19 Mar 2014, 23:04

goiardi version 0.4.2 - This is Spinal Tap

It seems like only yesterday that there was a goiardi release, but really it was a few days ago. Goiardi version 0.4.2 is hot off the presses and ready for your perusal.

This is a bugfix release. The reason this is the “Spinal Tap” release was because I noticed these problems while I took the day off after getting a spinal tap and was bored, so it seemed fitting. The bug fixes, from the CHANGELOG, are:

  • Perm tweak for nodes updating themselves.
  • Small change with validating role descriptions when creating or updating from JSON.
  • Fix issue with saving complicated indexed objects to disk where improperly flattened indexable objects were making the gob encoder puke all over itself when encoding the tries in the index docs.
  • Fixed a possible regression with synchronizing cookbooks that did not show up in testing, but only in real use.
  • An absolutely bonkers fix for listing cookbook files with webui. Webui wants all of the cookbook top level attributes sent over with a request to /cookbooks/<name>/<version>, but this is the exact opposite of the behavior chef-pedant wants, where empty definitions, attributes, etc. are not sent over. Knife also seems quite content with this, so the fix for now, since the two cases are mutually exclusionary, is to only send the empty hashes for those top level attributes with a GET if the request is coming from the webui. Bizarre, but it seems to be what’s necessary.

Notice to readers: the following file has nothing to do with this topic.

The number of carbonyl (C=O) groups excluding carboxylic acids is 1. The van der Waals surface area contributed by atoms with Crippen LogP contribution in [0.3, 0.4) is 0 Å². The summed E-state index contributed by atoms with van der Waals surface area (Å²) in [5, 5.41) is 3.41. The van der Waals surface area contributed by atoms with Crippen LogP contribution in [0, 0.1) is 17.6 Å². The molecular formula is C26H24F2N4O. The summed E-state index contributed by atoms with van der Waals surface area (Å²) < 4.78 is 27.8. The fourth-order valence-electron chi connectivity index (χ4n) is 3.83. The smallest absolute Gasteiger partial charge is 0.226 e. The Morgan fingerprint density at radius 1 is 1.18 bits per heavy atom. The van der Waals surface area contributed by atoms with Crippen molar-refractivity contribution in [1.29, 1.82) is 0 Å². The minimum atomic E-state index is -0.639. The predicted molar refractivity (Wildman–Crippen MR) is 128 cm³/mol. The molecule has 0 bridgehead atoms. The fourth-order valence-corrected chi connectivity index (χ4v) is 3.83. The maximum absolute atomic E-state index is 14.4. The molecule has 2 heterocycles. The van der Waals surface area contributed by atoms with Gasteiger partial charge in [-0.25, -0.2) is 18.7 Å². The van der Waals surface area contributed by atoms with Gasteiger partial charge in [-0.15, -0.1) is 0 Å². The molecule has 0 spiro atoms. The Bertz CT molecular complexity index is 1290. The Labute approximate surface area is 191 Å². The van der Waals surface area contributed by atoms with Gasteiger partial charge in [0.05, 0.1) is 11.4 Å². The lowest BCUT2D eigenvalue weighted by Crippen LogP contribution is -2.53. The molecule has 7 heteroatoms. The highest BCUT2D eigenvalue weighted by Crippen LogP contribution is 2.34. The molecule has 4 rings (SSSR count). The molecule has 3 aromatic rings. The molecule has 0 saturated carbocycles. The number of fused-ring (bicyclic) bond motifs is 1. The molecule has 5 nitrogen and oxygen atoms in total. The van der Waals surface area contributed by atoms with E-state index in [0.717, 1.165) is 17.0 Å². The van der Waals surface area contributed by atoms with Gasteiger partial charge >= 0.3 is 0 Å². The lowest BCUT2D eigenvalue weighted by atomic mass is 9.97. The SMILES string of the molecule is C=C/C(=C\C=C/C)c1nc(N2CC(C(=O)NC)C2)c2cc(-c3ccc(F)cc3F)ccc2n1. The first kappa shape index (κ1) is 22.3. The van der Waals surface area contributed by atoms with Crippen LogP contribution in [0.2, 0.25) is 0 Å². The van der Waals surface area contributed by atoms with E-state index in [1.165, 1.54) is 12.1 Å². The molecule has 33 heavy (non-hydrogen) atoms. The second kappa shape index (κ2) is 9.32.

These were all problems that evaded notice during testing, but did pop up when I was using goiardi to set up a vagrant VM to start working on letting goiardi run a real database (optionally, of course) instead of the in-memory data store system it’s using now. The in-memory mode is great and all for testing, and being able to freeze the data to disk for persistence is very handy, but being able to use a real database would be nice for some workloads. Supporting both the current in-memory storage and a database backend is a top priority.